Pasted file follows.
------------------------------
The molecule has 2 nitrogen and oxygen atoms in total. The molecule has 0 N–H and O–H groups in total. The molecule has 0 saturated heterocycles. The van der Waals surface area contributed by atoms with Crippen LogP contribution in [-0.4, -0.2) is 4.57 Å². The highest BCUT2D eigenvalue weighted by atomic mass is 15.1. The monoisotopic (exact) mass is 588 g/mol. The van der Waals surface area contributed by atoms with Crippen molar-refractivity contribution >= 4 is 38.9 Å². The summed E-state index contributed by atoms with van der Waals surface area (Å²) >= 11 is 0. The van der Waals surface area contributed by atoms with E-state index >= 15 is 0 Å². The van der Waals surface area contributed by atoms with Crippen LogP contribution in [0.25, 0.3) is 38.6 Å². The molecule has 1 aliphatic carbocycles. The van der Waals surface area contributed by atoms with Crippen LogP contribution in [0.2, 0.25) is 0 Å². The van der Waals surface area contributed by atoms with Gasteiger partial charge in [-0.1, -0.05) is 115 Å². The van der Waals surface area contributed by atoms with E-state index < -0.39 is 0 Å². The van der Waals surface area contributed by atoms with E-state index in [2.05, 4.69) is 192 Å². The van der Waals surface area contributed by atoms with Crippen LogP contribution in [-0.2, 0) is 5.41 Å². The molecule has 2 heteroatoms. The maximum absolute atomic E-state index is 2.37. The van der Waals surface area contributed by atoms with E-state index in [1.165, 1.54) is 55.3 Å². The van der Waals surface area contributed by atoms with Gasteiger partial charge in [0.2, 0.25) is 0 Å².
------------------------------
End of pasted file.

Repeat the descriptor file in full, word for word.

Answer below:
The molecule has 2 nitrogen and oxygen atoms in total. The molecule has 0 N–H and O–H groups in total. The molecule has 0 saturated heterocycles. The van der Waals surface area contributed by atoms with Crippen LogP contribution in [-0.4, -0.2) is 4.57 Å². The highest BCUT2D eigenvalue weighted by atomic mass is 15.1. The monoisotopic (exact) mass is 588 g/mol. The van der Waals surface area contributed by atoms with Crippen molar-refractivity contribution >= 4 is 38.9 Å². The summed E-state index contributed by atoms with van der Waals surface area (Å²) >= 11 is 0. The van der Waals surface area contributed by atoms with E-state index >= 15 is 0 Å². The van der Waals surface area contributed by atoms with Crippen LogP contribution in [0.25, 0.3) is 38.6 Å². The molecule has 1 aliphatic carbocycles. The van der Waals surface area contributed by atoms with Crippen LogP contribution in [0.2, 0.25) is 0 Å². The van der Waals surface area contributed by atoms with Gasteiger partial charge in [-0.1, -0.05) is 115 Å². The van der Waals surface area contributed by atoms with E-state index < -0.39 is 0 Å². The van der Waals surface area contributed by atoms with E-state index in [2.05, 4.69) is 192 Å². The van der Waals surface area contributed by atoms with Crippen LogP contribution in [-0.2, 0) is 5.41 Å². The molecule has 2 heteroatoms. The maximum absolute atomic E-state index is 2.37. The van der Waals surface area contributed by atoms with E-state index in [1.165, 1.54) is 55.3 Å². The van der Waals surface area contributed by atoms with Gasteiger partial charge in [0.2, 0.25) is 0 Å².